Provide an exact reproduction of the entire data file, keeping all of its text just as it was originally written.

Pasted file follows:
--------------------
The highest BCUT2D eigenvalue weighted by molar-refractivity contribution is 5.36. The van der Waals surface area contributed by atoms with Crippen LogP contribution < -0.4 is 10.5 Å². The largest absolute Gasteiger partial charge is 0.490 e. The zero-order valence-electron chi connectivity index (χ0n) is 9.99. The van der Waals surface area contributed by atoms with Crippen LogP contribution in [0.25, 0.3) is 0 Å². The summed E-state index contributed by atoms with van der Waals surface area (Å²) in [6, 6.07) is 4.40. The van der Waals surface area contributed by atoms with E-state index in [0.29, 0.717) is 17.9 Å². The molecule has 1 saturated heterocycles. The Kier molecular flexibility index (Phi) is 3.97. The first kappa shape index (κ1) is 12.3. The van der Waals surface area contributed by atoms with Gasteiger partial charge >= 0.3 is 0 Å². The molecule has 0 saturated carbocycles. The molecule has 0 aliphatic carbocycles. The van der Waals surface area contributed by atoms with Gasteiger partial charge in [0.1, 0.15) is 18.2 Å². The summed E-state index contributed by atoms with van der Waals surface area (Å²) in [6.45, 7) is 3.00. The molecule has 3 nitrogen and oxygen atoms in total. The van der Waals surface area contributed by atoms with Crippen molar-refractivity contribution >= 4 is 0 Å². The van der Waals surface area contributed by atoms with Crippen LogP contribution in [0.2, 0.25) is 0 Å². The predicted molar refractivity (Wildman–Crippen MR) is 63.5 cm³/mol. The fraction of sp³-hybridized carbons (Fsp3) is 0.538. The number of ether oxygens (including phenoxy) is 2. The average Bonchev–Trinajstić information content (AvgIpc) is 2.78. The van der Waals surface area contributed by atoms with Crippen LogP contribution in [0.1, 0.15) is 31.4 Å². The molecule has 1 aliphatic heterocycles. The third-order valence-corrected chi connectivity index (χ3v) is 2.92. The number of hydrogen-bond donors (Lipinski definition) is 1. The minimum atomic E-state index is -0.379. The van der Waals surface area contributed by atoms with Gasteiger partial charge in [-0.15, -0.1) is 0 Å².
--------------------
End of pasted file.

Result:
The highest BCUT2D eigenvalue weighted by molar-refractivity contribution is 5.36. The van der Waals surface area contributed by atoms with Crippen LogP contribution < -0.4 is 10.5 Å². The largest absolute Gasteiger partial charge is 0.490 e. The zero-order valence-electron chi connectivity index (χ0n) is 9.99. The van der Waals surface area contributed by atoms with Crippen LogP contribution in [0.25, 0.3) is 0 Å². The summed E-state index contributed by atoms with van der Waals surface area (Å²) in [6, 6.07) is 4.40. The van der Waals surface area contributed by atoms with E-state index in [0.29, 0.717) is 17.9 Å². The molecule has 1 saturated heterocycles. The Kier molecular flexibility index (Phi) is 3.97. The first kappa shape index (κ1) is 12.3. The van der Waals surface area contributed by atoms with Gasteiger partial charge >= 0.3 is 0 Å². The molecule has 0 saturated carbocycles. The molecule has 0 aliphatic carbocycles. The van der Waals surface area contributed by atoms with Gasteiger partial charge in [0.1, 0.15) is 18.2 Å². The summed E-state index contributed by atoms with van der Waals surface area (Å²) in [6.45, 7) is 3.00. The molecule has 3 nitrogen and oxygen atoms in total. The van der Waals surface area contributed by atoms with Crippen molar-refractivity contribution >= 4 is 0 Å². The van der Waals surface area contributed by atoms with Crippen LogP contribution in [0.2, 0.25) is 0 Å². The predicted molar refractivity (Wildman–Crippen MR) is 63.5 cm³/mol. The fraction of sp³-hybridized carbons (Fsp3) is 0.538. The number of ether oxygens (including phenoxy) is 2. The average Bonchev–Trinajstić information content (AvgIpc) is 2.78. The van der Waals surface area contributed by atoms with Crippen LogP contribution in [0.1, 0.15) is 31.4 Å². The molecule has 1 aliphatic heterocycles. The third-order valence-corrected chi connectivity index (χ3v) is 2.92. The number of hydrogen-bond donors (Lipinski definition) is 1. The minimum atomic E-state index is -0.379. The van der Waals surface area contributed by atoms with Gasteiger partial charge in [-0.15, -0.1) is 0 Å².